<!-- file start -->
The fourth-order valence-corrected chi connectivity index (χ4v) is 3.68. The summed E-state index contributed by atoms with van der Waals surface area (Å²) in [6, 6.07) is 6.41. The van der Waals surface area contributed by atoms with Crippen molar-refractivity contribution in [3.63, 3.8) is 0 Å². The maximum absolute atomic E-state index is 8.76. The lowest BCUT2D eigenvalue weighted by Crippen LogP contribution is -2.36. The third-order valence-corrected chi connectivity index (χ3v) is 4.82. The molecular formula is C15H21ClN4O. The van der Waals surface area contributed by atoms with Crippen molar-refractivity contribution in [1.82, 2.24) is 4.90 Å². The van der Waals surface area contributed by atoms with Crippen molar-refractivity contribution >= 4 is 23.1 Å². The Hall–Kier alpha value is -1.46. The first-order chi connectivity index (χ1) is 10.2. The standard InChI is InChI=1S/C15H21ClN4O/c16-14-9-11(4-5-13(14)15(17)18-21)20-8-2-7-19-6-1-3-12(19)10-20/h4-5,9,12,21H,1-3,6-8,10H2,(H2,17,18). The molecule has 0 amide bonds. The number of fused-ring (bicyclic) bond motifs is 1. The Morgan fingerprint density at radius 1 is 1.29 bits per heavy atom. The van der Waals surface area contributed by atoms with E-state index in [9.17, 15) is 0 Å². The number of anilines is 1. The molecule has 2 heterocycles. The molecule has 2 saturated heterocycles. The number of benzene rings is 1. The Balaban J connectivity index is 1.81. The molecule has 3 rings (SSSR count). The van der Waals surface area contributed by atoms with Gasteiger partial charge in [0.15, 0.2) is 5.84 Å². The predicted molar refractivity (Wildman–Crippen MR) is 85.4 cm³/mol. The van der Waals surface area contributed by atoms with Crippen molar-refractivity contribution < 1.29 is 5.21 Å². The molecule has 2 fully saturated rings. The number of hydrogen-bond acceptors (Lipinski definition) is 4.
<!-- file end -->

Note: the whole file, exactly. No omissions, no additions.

The fourth-order valence-corrected chi connectivity index (χ4v) is 3.68. The summed E-state index contributed by atoms with van der Waals surface area (Å²) in [6, 6.07) is 6.41. The van der Waals surface area contributed by atoms with Crippen molar-refractivity contribution in [3.63, 3.8) is 0 Å². The maximum absolute atomic E-state index is 8.76. The lowest BCUT2D eigenvalue weighted by Crippen LogP contribution is -2.36. The third-order valence-corrected chi connectivity index (χ3v) is 4.82. The molecular formula is C15H21ClN4O. The van der Waals surface area contributed by atoms with Crippen molar-refractivity contribution in [1.82, 2.24) is 4.90 Å². The van der Waals surface area contributed by atoms with Crippen molar-refractivity contribution >= 4 is 23.1 Å². The Hall–Kier alpha value is -1.46. The first-order chi connectivity index (χ1) is 10.2. The standard InChI is InChI=1S/C15H21ClN4O/c16-14-9-11(4-5-13(14)15(17)18-21)20-8-2-7-19-6-1-3-12(19)10-20/h4-5,9,12,21H,1-3,6-8,10H2,(H2,17,18). The molecule has 0 amide bonds. The number of fused-ring (bicyclic) bond motifs is 1. The Morgan fingerprint density at radius 1 is 1.29 bits per heavy atom. The van der Waals surface area contributed by atoms with E-state index in [9.17, 15) is 0 Å². The number of anilines is 1. The molecule has 2 heterocycles. The molecule has 2 saturated heterocycles. The number of benzene rings is 1. The Balaban J connectivity index is 1.81. The molecule has 3 rings (SSSR count). The van der Waals surface area contributed by atoms with Gasteiger partial charge in [0.15, 0.2) is 5.84 Å². The predicted molar refractivity (Wildman–Crippen MR) is 85.4 cm³/mol. The van der Waals surface area contributed by atoms with Crippen molar-refractivity contribution < 1.29 is 5.21 Å². The molecule has 2 fully saturated rings. The number of hydrogen-bond acceptors (Lipinski definition) is 4.